Moreover, the talks and discussions between Minsk and Brussels may founder on the issue of Belarus’s tightening economic and military-security links to Russia. Numerous questions arise. Will Belarus abandon its commitments to the Eurasian Economic Community with its free trade zone, the CIS, the generally dormant but not yet defunct Russia-Belarus Union, dismantle the two Russian military bases on its territory, and cease to purchase Russian weapon systems? Will the struggling Belarusian ruble be devalued further, or will Lukashenka finally succumb to using the Russian ruble in Belarus? Although Belarus trades as much with the EU as with Russia, the latter is the chief buyer of Belarusian manufactured goods and sugar as well as the country’s chief creditor and supplier of energy resources.

In short, can the EU really extract Belarus from the Russian orbit into which it is increasingly drawn despite official rhetoric from the president and Prime Minister Syarhey Sidorski? Partnership, after all, is an alternative to, rather than a form of preparation for membership, which has never been on the table. Finally, if Lukashenka is invited to Prague, will this “erase” his past misdeeds?


AFP: IMF approves 2.46 bln dlrs loan for Belarus

afp_logo WASHINGTON (AFP) — The International Monetary Fund gave final approval Monday to an emergency loan of 2.46 billion dollars to help Belarus cope with the global financial crisis.

The IMF said the 15-month standby credit was approved by its executive board “in support of the country’s efforts to adjust to external shocks” and will allow the eastern European nation to draw some 787.9 million dollars immediately. The remainder will be made available subject to quarterly reviews.

The IMF loan is unusually large, representing about four times Belarus’s quota, the maximum amount an IMF member country pays to finance the Washington-based institution. Normally an IMF member country can draw up to 100 percent annually of its quota, and 300 percent cumulatively. However, the IMF has granted exceptional access to financing to distressed countries, such as a quick loan for bad credit to Georgia in September after its armed conflict with Russia.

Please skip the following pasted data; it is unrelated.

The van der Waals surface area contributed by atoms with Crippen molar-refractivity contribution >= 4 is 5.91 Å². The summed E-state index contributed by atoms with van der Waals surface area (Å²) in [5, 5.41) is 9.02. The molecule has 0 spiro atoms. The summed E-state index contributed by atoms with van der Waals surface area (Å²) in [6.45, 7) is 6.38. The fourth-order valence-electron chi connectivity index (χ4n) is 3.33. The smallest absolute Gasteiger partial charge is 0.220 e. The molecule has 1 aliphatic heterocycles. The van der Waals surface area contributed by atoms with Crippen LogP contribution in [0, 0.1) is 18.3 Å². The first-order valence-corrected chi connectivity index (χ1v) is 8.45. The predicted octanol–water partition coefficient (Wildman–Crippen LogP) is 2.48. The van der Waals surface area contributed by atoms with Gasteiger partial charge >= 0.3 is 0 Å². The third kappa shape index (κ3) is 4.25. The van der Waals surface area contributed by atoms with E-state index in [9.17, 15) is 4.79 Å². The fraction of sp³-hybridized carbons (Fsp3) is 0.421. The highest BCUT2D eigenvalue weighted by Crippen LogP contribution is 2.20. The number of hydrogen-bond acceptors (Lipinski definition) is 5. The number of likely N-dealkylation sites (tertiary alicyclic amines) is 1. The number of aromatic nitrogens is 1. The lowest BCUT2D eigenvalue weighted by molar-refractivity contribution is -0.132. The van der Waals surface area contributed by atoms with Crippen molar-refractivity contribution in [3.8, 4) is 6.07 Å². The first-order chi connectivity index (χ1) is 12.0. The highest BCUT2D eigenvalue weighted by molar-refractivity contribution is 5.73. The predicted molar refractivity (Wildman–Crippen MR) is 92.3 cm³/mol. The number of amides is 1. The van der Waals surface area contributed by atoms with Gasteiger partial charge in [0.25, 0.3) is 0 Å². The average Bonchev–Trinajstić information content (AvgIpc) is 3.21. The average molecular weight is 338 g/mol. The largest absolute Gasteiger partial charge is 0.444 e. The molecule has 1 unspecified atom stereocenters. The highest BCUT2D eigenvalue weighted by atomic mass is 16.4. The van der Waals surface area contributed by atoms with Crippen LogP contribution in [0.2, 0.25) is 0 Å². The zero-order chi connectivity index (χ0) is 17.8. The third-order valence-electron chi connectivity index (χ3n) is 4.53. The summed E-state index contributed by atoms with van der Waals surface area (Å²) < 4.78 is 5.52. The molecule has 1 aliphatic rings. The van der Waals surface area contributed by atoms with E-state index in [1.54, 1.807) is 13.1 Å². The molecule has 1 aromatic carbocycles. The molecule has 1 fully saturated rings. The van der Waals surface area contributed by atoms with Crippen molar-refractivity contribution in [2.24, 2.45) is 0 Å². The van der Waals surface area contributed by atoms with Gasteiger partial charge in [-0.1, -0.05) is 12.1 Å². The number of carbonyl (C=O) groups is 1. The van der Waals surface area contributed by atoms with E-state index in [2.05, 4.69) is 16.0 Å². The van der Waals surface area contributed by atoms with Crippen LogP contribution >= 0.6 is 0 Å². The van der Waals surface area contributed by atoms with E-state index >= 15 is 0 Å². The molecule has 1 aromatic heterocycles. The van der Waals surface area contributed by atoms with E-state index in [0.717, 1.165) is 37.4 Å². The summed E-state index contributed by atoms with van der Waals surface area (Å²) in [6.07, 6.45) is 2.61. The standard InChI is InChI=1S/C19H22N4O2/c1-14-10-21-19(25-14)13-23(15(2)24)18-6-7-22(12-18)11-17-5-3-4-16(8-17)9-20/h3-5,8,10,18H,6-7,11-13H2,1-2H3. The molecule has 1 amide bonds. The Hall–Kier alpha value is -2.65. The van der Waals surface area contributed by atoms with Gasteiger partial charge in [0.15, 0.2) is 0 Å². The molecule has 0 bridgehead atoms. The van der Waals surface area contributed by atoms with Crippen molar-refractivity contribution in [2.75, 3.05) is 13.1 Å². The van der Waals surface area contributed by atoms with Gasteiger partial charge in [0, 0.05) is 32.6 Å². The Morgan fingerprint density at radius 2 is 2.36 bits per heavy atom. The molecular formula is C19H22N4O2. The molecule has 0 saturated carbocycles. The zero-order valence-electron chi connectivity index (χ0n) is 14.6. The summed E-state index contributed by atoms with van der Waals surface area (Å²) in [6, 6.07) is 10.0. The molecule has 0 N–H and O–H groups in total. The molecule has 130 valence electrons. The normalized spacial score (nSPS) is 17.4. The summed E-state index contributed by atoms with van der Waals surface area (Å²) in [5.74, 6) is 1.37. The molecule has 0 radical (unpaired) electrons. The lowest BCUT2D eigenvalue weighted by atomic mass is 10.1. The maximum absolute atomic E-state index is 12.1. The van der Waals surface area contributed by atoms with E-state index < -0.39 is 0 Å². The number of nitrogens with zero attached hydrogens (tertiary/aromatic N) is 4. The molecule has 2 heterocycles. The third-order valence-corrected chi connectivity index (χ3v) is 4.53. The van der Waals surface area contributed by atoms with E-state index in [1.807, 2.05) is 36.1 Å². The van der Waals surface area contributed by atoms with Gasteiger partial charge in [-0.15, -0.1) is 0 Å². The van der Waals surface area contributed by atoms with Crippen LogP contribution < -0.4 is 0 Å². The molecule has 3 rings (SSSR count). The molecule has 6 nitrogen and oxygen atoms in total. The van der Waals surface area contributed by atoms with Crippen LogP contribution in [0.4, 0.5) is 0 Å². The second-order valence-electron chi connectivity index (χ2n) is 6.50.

“Belarus is experiencing serious economic problems,” said Takatoshi Kato, IMF deputy managing director. “External vulnerabilities have been exposed by adverse terms of trade movements, falling demand from trading partners, and difficulties in securing external finance, leading to a decline in international reserves. In the face of these shocks and the adjustment needed to contain them, the economy is likely to slow in 2009.”

Officials in Minsk have said the IMF loan was needed to make up for lost export revenues because foreign countries were having trouble paying for its goods amid the global credit crunch.

Belarus agreed to a 20 percent devaluation of its currency to “help restore competitiveness and address external imbalances,” the IMF said.

“The adoption of the new currency basket and wider band will leave the economy better able to adapt to external shocks, thus making it less likely that further exchange rate adjustment will be needed,” an IMF statement said.

The country will also make other reforms, including price and wage liberalization, the IMF said. It added that deregulation, and privatization “are also needed to underpin better medium-term growth, and should be undertaken as fast as market conditions allow.”

Juha Kahkonen, IMF mission chief for Belarus, said, “The IMF believes the Belarussians have implemented a strong economic program,” adding that this includes “shifting to a more market-based financial system.”

Belarus, a state on the European Union’s eastern border with a Soviet-style economy, had initially requested a two-billion-dollar loan from the IMF but increased the request later, IMF officials said.

Belarussian President Alexander Lukashenko last year threatened to pull out of the IMF if the lean had been rejected.

The United States, by far the largest voting power in the 185-nation institution, has branded Belarus “Europe’s last dictatorship.” But US officials said last week relations had improved with Belarus.